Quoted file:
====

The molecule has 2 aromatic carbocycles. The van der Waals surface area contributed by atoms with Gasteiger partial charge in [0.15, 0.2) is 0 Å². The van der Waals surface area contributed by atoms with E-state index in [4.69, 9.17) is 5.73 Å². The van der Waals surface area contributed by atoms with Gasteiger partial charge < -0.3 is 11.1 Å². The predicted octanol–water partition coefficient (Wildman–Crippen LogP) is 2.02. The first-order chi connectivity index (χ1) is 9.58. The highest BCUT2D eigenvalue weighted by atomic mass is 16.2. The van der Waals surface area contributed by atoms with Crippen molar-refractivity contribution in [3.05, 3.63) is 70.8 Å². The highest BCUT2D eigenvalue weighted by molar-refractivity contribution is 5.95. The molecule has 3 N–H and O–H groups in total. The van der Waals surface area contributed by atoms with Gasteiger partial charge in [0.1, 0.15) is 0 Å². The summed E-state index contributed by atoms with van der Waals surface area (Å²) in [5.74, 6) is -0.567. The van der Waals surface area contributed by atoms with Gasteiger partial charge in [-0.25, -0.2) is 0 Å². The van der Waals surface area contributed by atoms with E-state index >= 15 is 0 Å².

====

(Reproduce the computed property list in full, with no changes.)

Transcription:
The molecule has 2 aromatic carbocycles. The van der Waals surface area contributed by atoms with Gasteiger partial charge in [0.15, 0.2) is 0 Å². The van der Waals surface area contributed by atoms with E-state index in [4.69, 9.17) is 5.73 Å². The van der Waals surface area contributed by atoms with Gasteiger partial charge < -0.3 is 11.1 Å². The predicted octanol–water partition coefficient (Wildman–Crippen LogP) is 2.02. The first-order chi connectivity index (χ1) is 9.58. The highest BCUT2D eigenvalue weighted by atomic mass is 16.2. The van der Waals surface area contributed by atoms with Crippen molar-refractivity contribution in [3.05, 3.63) is 70.8 Å². The highest BCUT2D eigenvalue weighted by molar-refractivity contribution is 5.95. The molecule has 3 N–H and O–H groups in total. The van der Waals surface area contributed by atoms with Gasteiger partial charge in [0.1, 0.15) is 0 Å². The summed E-state index contributed by atoms with van der Waals surface area (Å²) in [5.74, 6) is -0.567. The van der Waals surface area contributed by atoms with Gasteiger partial charge in [-0.25, -0.2) is 0 Å². The van der Waals surface area contributed by atoms with E-state index >= 15 is 0 Å².